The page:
- Bring a brush for when you forget the ground sheet or when the ground is wet and sandy and you bring half the bush inside your tent. You will need something to sweep with!   


- Don't pack last minute. It will put a lot of pressure on you and you will forget important things like a ground sheet and brush. 

 

- Make sure you have a system when packing, otherwise it will be impossible to find anything at all in the car which will lead to you making a bigger mess since you probably been traveling for hours already and it might even be dark outside so you just want to pitch your tent and make food. These situations will really test your relationship. 

- Don't order things online last minute. This will cause unnecessary stress that the things won't arrive in time and you will be leaving for your trip without a tent. Tent is important!! So do everything in good time then you don't need to rush through all of Cape Town, or any city, in a rush.

 

- Bring bed sheets, at least two pairs so your blow up mattress won't stink with sweat because it's in the middle of the summer, over 20 degrees at night and more than one person in a small tent. You will sweat and the matress will stink! To the point where you consider to sleep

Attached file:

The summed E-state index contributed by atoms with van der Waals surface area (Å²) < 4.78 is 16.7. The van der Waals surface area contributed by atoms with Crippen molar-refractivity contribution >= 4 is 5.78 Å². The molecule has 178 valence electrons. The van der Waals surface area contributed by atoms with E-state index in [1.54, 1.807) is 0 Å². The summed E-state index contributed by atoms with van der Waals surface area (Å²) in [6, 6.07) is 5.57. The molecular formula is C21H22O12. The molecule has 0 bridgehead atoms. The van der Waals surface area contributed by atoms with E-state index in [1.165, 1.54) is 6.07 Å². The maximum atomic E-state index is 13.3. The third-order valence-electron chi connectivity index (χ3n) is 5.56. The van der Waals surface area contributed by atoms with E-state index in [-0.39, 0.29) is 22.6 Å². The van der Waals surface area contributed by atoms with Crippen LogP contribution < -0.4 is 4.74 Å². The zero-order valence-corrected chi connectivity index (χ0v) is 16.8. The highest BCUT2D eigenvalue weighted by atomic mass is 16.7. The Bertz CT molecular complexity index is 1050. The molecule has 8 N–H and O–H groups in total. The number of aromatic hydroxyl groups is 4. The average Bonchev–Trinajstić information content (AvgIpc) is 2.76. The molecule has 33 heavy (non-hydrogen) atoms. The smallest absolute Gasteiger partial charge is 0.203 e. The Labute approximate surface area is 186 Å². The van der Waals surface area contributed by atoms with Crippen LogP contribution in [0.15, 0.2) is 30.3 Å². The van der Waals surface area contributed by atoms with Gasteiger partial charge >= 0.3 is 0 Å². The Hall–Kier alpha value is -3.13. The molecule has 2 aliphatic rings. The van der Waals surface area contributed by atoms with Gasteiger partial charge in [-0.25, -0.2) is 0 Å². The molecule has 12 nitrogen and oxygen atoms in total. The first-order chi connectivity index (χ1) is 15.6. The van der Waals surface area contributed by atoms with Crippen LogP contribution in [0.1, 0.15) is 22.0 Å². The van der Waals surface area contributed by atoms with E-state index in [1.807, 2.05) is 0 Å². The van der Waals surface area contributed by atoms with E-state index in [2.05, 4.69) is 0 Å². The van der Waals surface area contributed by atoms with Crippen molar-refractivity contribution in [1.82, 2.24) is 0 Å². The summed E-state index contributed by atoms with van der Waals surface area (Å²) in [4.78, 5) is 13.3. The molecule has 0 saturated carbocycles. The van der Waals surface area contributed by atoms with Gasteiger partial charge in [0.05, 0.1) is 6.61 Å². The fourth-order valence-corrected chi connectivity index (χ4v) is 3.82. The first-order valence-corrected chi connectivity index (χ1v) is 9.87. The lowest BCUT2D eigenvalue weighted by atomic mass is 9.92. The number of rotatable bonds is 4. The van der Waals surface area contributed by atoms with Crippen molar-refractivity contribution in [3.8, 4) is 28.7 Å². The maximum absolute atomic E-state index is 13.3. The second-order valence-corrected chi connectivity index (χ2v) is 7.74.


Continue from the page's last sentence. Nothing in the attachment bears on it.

outside the tent in the rain! This is not a joke!  

 

- Bring washing powder and a washing line. Can be good to wash your clothes now and then. Also when planning the trip make sure you spend enough time at one spot for you to have time to do the laundry and leave it to dry.

- Plan the trip and every stop of the way to avoid sitting in the middle of nowhere and don't know where to go because your phone don't have signal to Google the nearest camp site.  

 

 

- Get a sim card for each country you visit to avoid situations like above.

- When traveling across countries like Zambia that is very rural. Make sure to have written down numbers to different mechanics in case you for example hit a small rock on a straight, flat highway that will damage the car in the middle of nowhere. You don't wanna be stuck in the middle of nowhere in a country you don't know.